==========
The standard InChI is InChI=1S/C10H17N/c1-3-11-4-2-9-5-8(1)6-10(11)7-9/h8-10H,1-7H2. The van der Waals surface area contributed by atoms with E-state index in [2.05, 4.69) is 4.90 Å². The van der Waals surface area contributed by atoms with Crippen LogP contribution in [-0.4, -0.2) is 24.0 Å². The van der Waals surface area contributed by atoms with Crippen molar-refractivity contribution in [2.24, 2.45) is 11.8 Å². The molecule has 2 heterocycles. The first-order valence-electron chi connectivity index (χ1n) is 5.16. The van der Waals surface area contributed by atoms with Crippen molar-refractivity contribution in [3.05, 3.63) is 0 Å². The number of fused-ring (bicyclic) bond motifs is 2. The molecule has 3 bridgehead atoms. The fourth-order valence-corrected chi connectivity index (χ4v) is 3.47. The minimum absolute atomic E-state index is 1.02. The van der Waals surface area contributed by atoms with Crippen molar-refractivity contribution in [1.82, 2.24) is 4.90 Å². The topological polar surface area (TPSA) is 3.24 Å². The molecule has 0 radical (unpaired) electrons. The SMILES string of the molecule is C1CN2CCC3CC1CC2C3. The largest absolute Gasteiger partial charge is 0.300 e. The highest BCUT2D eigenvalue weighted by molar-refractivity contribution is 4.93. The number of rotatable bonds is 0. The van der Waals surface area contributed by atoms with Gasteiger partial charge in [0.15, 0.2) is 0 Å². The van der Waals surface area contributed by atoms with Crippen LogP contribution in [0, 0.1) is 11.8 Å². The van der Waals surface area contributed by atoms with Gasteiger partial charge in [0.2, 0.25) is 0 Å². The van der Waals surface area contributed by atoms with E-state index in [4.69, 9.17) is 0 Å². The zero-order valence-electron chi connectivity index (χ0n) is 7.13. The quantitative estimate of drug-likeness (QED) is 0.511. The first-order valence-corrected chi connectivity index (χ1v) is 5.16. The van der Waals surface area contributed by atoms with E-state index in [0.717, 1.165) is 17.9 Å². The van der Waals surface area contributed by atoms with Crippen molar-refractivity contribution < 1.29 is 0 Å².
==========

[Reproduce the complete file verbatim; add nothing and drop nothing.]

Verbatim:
The standard InChI is InChI=1S/C10H17N/c1-3-11-4-2-9-5-8(1)6-10(11)7-9/h8-10H,1-7H2. The van der Waals surface area contributed by atoms with E-state index in [2.05, 4.69) is 4.90 Å². The van der Waals surface area contributed by atoms with Crippen LogP contribution in [-0.4, -0.2) is 24.0 Å². The van der Waals surface area contributed by atoms with Crippen molar-refractivity contribution in [2.24, 2.45) is 11.8 Å². The molecule has 2 heterocycles. The first-order valence-electron chi connectivity index (χ1n) is 5.16. The van der Waals surface area contributed by atoms with Crippen molar-refractivity contribution in [3.05, 3.63) is 0 Å². The number of fused-ring (bicyclic) bond motifs is 2. The molecule has 3 bridgehead atoms. The fourth-order valence-corrected chi connectivity index (χ4v) is 3.47. The minimum absolute atomic E-state index is 1.02. The van der Waals surface area contributed by atoms with Crippen molar-refractivity contribution in [1.82, 2.24) is 4.90 Å². The topological polar surface area (TPSA) is 3.24 Å². The molecule has 0 radical (unpaired) electrons. The SMILES string of the molecule is C1CN2CCC3CC1CC2C3. The largest absolute Gasteiger partial charge is 0.300 e. The highest BCUT2D eigenvalue weighted by molar-refractivity contribution is 4.93. The number of rotatable bonds is 0. The van der Waals surface area contributed by atoms with Gasteiger partial charge in [0.15, 0.2) is 0 Å². The van der Waals surface area contributed by atoms with Crippen LogP contribution in [0, 0.1) is 11.8 Å². The van der Waals surface area contributed by atoms with Gasteiger partial charge in [0.2, 0.25) is 0 Å². The van der Waals surface area contributed by atoms with E-state index in [4.69, 9.17) is 0 Å². The zero-order valence-electron chi connectivity index (χ0n) is 7.13. The quantitative estimate of drug-likeness (QED) is 0.511. The first-order valence-corrected chi connectivity index (χ1v) is 5.16. The van der Waals surface area contributed by atoms with E-state index in [0.717, 1.165) is 17.9 Å². The van der Waals surface area contributed by atoms with Crippen molar-refractivity contribution < 1.29 is 0 Å².